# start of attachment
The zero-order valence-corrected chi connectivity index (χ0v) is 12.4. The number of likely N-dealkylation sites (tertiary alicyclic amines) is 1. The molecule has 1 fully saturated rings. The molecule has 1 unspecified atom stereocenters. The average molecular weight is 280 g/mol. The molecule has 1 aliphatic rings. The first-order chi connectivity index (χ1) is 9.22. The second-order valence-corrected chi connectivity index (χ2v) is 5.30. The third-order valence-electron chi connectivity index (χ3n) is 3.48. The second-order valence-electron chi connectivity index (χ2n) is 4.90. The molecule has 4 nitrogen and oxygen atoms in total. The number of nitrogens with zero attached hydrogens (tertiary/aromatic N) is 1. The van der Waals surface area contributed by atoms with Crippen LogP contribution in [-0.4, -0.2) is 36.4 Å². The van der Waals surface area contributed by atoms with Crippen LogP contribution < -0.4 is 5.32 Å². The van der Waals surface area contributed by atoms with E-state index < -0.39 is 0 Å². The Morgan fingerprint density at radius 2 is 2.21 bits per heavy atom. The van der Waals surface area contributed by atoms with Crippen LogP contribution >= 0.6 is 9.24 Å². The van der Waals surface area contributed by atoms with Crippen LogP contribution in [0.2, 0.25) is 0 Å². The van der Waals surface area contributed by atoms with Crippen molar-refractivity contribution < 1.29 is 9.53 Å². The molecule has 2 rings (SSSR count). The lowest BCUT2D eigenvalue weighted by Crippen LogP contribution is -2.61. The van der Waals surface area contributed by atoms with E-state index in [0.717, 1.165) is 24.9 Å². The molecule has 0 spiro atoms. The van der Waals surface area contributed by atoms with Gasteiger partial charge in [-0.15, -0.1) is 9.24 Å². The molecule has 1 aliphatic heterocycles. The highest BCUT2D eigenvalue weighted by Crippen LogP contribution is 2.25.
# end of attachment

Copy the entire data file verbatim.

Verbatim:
The zero-order valence-corrected chi connectivity index (χ0v) is 12.4. The number of likely N-dealkylation sites (tertiary alicyclic amines) is 1. The molecule has 1 fully saturated rings. The molecule has 1 unspecified atom stereocenters. The average molecular weight is 280 g/mol. The molecule has 1 aliphatic rings. The first-order chi connectivity index (χ1) is 9.22. The second-order valence-corrected chi connectivity index (χ2v) is 5.30. The third-order valence-electron chi connectivity index (χ3n) is 3.48. The second-order valence-electron chi connectivity index (χ2n) is 4.90. The molecule has 4 nitrogen and oxygen atoms in total. The number of nitrogens with zero attached hydrogens (tertiary/aromatic N) is 1. The van der Waals surface area contributed by atoms with Crippen LogP contribution in [-0.4, -0.2) is 36.4 Å². The van der Waals surface area contributed by atoms with Crippen LogP contribution < -0.4 is 5.32 Å². The van der Waals surface area contributed by atoms with E-state index < -0.39 is 0 Å². The Morgan fingerprint density at radius 2 is 2.21 bits per heavy atom. The van der Waals surface area contributed by atoms with Crippen LogP contribution >= 0.6 is 9.24 Å². The van der Waals surface area contributed by atoms with Crippen LogP contribution in [0.2, 0.25) is 0 Å². The van der Waals surface area contributed by atoms with Crippen molar-refractivity contribution < 1.29 is 9.53 Å². The molecule has 2 rings (SSSR count). The lowest BCUT2D eigenvalue weighted by Crippen LogP contribution is -2.61. The van der Waals surface area contributed by atoms with E-state index in [0.717, 1.165) is 24.9 Å². The molecule has 0 spiro atoms. The van der Waals surface area contributed by atoms with Gasteiger partial charge in [-0.15, -0.1) is 9.24 Å². The molecule has 1 aliphatic heterocycles. The highest BCUT2D eigenvalue weighted by Crippen LogP contribution is 2.25.